DATE: Monday, September 22, 2014
SUBJECT: Confinement Officer Training School
RELEASE NUMBER: 2014-NR-081
CONTACT: Lt. Noah Robinson
AUTHORITY: Sheriff Dave Wedding
The Vanderburgh County Sheriff’s Office is proud to announce that a new Confinement Officer Training School (which is referred to internally as COTS) began today with six, new confinement officers for Vanderburgh County and one new officer from the Warrick County Sheriff’s Office.
The first week of the three week training program is the state-mandated Jail Officer Training Course. In 2006, the Indiana Law Enforcement Training Board approved the Vanderburgh County Sheriff’s Office as a regional training site for this 40 hour course, which is required of all newly hired jail officers during their first year. In early 2009 the Sheriff’s Office administration identified a need for the standardized training of newly hired confinement officers. Although not mandated to do so, the Sheriff’s Office expanded the state course, re-naming the combined course as the Confinement Officer Training School (COTS).
The COTS program is designed to train new confinement officers to maintain the security, safety and operation of our facility. The program not only provides for the formalized training of new confinement officers, but also allows for the ongoing training of current confinement officers. The program is modeled after our Sheriff’s Deputy Training School (DTS) and incorporates many of the same teaching and evaluation methodologies. Prior to being hired, all Vanderburgh County confinement officer candidates undergo a rigorous hiring process, which includes: a written exam, oral interviews, background investigation, drug screening, physical exam and a psychological evaluation.
In the first week, the new officers are instructed in subjects such as: ethics, standards of conduct, report writing, jail operations, physical security, searches, evidence gathering, sexual misconduct, response to physical resistance, blood borne pathogens, first aid, cultural awareness, suicide prevention, mental illness and legal issues. Vanderburgh County officers are then provided an additional 80 hours of structured classroom and practical training, which includes topics such as: housing unit supervision, gang identification, defensive and physical tactics, record keeping and practical scenarios.
Upon completion of the classroom training, each new Vanderburgh County confinement officer is assigned to a specially trained confinement officer known as a Field Training Officer (FTO) who serves as a trainer, evaluator and mentor to the new officer. The FTO acts as a guide while acclimating the officer to his or her new role. As the weeks go by, the FTO allows the new officer to perform an increasing number of tasks without assistance, until eventually the new officer is able to function without any guidance. From start to finish the entire COTS program and FTO training period typically lasts 10 weeks.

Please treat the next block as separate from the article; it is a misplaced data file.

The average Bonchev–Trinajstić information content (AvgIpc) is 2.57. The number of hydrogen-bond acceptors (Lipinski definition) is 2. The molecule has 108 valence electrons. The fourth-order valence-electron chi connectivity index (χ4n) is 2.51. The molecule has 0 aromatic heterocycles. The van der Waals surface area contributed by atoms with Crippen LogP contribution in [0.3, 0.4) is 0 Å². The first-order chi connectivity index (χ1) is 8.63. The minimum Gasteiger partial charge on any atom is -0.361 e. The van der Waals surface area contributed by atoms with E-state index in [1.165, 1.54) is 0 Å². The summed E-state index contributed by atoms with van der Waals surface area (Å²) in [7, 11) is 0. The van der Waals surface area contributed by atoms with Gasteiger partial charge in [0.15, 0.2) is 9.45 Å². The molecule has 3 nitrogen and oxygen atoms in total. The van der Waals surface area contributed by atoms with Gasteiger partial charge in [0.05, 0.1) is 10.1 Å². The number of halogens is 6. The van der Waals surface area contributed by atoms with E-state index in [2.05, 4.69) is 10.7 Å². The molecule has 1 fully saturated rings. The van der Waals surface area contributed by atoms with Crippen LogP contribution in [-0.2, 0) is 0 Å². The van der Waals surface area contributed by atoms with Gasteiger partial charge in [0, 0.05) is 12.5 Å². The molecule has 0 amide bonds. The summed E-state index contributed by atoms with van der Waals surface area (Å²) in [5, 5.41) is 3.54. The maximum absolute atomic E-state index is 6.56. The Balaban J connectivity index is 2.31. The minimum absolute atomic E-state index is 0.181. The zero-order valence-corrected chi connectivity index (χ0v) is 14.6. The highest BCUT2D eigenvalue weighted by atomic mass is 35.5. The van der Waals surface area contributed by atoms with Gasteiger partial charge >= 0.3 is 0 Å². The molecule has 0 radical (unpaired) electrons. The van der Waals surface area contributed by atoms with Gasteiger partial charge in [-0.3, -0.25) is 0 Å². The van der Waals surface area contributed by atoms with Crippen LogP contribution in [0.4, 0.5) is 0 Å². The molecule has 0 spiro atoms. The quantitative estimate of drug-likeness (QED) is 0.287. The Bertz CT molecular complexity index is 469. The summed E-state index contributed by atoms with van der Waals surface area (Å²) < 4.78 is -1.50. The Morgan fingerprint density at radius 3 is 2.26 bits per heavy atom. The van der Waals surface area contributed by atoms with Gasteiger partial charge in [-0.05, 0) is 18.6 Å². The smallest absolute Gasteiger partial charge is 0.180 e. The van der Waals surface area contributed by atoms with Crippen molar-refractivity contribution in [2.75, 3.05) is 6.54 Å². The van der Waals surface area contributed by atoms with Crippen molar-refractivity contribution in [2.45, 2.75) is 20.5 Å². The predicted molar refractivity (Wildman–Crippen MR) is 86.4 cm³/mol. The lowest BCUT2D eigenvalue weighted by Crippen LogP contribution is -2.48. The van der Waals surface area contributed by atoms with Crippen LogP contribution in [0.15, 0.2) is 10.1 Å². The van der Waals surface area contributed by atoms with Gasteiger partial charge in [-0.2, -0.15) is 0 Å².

Sheriff Dave Wedding explained, “Our confinement officers are sworn law enforcement officers while on-duty at the confinement center. Just like an officer who patrols a beat, our confinement officers patrol the housing units that make up the corrections and detention sections of the Sheriff’s Office. Our confinement officers make arrests for offenses observed or reported to them, restrain violent individuals and file required reports. This level of responsibility demands a trained and professional staff.”
In the short period of time the COTS program has been in place, the program has racked up some impressive numbers:
• Four (4) graduates have gone on to become Supervisors at the confinement center
• Three (3) graduates have gone on to become Field Training Officers
• Twenty (20) graduates have gone on to become police officers (9 of which are now deputy Sheriff’s Deputies)
Confinement Sergeant Jeffrey Titus (who has been involved with the COTS program since inception) stated, “These impressive numbers show not only is the Sheriff’s Office hiring quality employees, but that our COTS program is developing these individuals as professionals and allowing them to meet their potential.”
Sheriff Dave Wedding added, “I want to thank every member of my staff who helped assemble our Confinement Officer Training School program from the ground up. Thanks to the hard work of these dedicated individuals, new employees of this agency (as well as surrounding agencies) can and will benefit from the solid foundation this program provides.”
At any given time the Sheriff’s Office houses over 500 inmates and nearly 100 work release participants within the confines of a 156,722 square foot facility. As an Indiana Law Enforcement Academy accredited provider, the Sheriff’s Office accepts applications from outside agencies to attend the Confinement Officer Training School at our facility.
Pictured above: New officers attend first day COTS orientation
Pictured above: New officer attends first day COTS orientation